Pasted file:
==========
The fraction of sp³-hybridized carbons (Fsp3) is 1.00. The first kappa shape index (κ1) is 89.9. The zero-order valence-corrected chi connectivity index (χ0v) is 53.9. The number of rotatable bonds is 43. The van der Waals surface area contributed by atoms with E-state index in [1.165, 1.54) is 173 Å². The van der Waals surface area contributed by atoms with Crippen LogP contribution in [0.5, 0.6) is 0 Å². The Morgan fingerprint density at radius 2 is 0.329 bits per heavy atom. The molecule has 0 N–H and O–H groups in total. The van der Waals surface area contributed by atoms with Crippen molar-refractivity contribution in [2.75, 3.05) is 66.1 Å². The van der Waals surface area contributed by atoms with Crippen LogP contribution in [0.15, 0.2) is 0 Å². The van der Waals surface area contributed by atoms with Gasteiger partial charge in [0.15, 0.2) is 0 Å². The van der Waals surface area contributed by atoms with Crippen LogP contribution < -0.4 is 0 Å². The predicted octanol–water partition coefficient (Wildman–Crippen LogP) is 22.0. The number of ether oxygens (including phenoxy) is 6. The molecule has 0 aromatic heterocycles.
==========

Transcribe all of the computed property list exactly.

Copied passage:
The fraction of sp³-hybridized carbons (Fsp3) is 1.00. The first kappa shape index (κ1) is 89.9. The zero-order valence-corrected chi connectivity index (χ0v) is 53.9. The number of rotatable bonds is 43. The van der Waals surface area contributed by atoms with E-state index in [1.165, 1.54) is 173 Å². The van der Waals surface area contributed by atoms with Crippen LogP contribution in [0.5, 0.6) is 0 Å². The Morgan fingerprint density at radius 2 is 0.329 bits per heavy atom. The molecule has 0 N–H and O–H groups in total. The van der Waals surface area contributed by atoms with Crippen molar-refractivity contribution in [2.75, 3.05) is 66.1 Å². The van der Waals surface area contributed by atoms with Crippen LogP contribution in [0.15, 0.2) is 0 Å². The van der Waals surface area contributed by atoms with Gasteiger partial charge in [0.15, 0.2) is 0 Å². The van der Waals surface area contributed by atoms with Crippen LogP contribution < -0.4 is 0 Å². The predicted octanol–water partition coefficient (Wildman–Crippen LogP) is 22.0. The number of ether oxygens (including phenoxy) is 6. The molecule has 0 aromatic heterocycles.